I'm surprised by the confusion this is causing. The difference is simply that some spending is legally obligated contracts to third parties and can't be unilaterally cancelled by the government, while other spending can be unilaterally cancelled. If you can just change your mind and not spend (say you delay buying a car for a year), that's not a "default".
Expansion, with three broad categories:
1. Discretionary spending. By definition; at the government's discretion. It is passed annually in a budget and can be (and often is) changed mid-year....usually increases, but it can also be decreased. Simply with a few strokes of a pen.
2. "Mandatory" spending. This is for "entitlements". The word "mandatory" is a reference to the fact that this spending doesn't have to be approved annually, but rather is long-term programs that automatically do their thing unless changes are made. Unless changes are made. So the same legality applies to these as to discretionary spending: The government can change or cancel these programs whenever it wants.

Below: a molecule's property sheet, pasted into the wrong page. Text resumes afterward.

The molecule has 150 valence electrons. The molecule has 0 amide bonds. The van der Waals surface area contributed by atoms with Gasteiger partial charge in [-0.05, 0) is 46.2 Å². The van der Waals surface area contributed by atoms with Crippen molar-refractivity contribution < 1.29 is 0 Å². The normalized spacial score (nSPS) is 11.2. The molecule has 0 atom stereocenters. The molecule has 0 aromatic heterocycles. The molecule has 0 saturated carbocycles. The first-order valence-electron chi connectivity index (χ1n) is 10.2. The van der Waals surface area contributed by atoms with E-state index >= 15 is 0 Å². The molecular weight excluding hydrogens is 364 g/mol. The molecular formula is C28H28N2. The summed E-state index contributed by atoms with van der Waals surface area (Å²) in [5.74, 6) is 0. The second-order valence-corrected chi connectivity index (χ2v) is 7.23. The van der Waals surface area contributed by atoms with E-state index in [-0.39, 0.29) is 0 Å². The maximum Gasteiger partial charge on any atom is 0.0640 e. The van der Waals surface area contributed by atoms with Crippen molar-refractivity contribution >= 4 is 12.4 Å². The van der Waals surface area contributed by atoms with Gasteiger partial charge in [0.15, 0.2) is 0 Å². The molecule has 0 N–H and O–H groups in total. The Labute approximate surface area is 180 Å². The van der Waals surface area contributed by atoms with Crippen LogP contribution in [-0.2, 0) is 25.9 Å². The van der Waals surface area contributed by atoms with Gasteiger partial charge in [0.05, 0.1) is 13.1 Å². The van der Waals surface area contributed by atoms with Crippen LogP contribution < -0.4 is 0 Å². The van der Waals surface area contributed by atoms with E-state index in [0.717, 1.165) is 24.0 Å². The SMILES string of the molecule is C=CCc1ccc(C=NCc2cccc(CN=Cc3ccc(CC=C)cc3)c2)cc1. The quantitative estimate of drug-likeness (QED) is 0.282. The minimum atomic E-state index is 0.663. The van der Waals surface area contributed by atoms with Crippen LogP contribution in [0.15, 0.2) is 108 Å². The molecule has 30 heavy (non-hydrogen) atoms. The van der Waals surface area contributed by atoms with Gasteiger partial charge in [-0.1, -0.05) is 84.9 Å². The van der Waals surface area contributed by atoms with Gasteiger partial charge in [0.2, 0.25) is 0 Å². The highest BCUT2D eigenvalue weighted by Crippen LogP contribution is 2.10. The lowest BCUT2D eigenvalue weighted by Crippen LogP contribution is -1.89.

3. Debt obligations. These are legally binding financial contracts (loans) with 3rd parties that the government can't unilaterally cancel: you can delay buying a car (#1) but you can't delay payment on a car you already own. The people who own the loan have to agree to delay the payment.
Failure to pay #3 is a "default". Failure to fulfill a financial contract. #1 and #2 are the government simply changing its own spending intentions and making different choices. They can't be a "default" because they aren't a legally binding contract to anyone but themselves.
Failure to pay #3 is a disaster. Our debt supports our currency. Failure to pay interest on the debt immediately impacts the value of our currency, similar to the way a bank failure wipes out bank account value.
Failure to pay #1 and #2 is not a disaster. They would reduce the GDP in the same way cancelling any spending reduces the GDP. There is economic "harm", but no currency collapse.
Ultimately a label is just a label, but when someone says "a default would be a disaster", the variation in impact between one interpretation and the other is vast. By the looser definition, we've already defaulted and the "disaster" is so minor that few people are even aware it happened.